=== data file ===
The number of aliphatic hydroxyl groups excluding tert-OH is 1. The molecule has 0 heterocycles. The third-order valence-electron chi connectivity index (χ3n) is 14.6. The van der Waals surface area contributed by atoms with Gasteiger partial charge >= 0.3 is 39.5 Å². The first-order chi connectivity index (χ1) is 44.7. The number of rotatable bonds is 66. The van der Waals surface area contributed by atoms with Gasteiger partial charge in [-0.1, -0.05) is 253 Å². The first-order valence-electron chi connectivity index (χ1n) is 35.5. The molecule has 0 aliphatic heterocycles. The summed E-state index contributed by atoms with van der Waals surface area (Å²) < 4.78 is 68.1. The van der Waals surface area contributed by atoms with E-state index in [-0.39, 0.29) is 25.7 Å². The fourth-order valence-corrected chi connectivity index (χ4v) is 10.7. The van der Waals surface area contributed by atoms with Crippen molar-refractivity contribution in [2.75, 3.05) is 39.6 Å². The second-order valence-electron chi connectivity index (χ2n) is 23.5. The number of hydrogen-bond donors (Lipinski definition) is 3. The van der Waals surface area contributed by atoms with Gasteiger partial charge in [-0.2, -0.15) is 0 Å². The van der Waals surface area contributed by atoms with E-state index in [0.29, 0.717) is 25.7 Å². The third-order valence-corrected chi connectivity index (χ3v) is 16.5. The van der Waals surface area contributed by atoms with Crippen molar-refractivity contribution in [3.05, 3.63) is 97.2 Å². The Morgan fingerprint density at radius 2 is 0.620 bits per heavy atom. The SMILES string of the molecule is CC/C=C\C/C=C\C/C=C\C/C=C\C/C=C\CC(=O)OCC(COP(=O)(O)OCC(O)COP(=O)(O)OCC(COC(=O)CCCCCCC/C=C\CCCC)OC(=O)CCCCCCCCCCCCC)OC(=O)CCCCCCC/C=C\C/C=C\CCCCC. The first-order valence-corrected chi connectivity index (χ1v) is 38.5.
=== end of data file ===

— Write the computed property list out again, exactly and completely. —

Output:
The number of aliphatic hydroxyl groups excluding tert-OH is 1. The molecule has 0 heterocycles. The third-order valence-electron chi connectivity index (χ3n) is 14.6. The van der Waals surface area contributed by atoms with Gasteiger partial charge >= 0.3 is 39.5 Å². The first-order chi connectivity index (χ1) is 44.7. The number of rotatable bonds is 66. The van der Waals surface area contributed by atoms with Gasteiger partial charge in [-0.1, -0.05) is 253 Å². The first-order valence-electron chi connectivity index (χ1n) is 35.5. The molecule has 0 aliphatic heterocycles. The summed E-state index contributed by atoms with van der Waals surface area (Å²) < 4.78 is 68.1. The van der Waals surface area contributed by atoms with E-state index in [-0.39, 0.29) is 25.7 Å². The fourth-order valence-corrected chi connectivity index (χ4v) is 10.7. The van der Waals surface area contributed by atoms with Crippen molar-refractivity contribution in [2.75, 3.05) is 39.6 Å². The second-order valence-electron chi connectivity index (χ2n) is 23.5. The number of hydrogen-bond donors (Lipinski definition) is 3. The van der Waals surface area contributed by atoms with Gasteiger partial charge in [-0.2, -0.15) is 0 Å². The van der Waals surface area contributed by atoms with E-state index in [0.29, 0.717) is 25.7 Å². The third-order valence-corrected chi connectivity index (χ3v) is 16.5. The van der Waals surface area contributed by atoms with Crippen molar-refractivity contribution in [3.05, 3.63) is 97.2 Å². The Morgan fingerprint density at radius 2 is 0.620 bits per heavy atom. The SMILES string of the molecule is CC/C=C\C/C=C\C/C=C\C/C=C\C/C=C\CC(=O)OCC(COP(=O)(O)OCC(O)COP(=O)(O)OCC(COC(=O)CCCCCCC/C=C\CCCC)OC(=O)CCCCCCCCCCCCC)OC(=O)CCCCCCC/C=C\C/C=C\CCCCC. The first-order valence-corrected chi connectivity index (χ1v) is 38.5.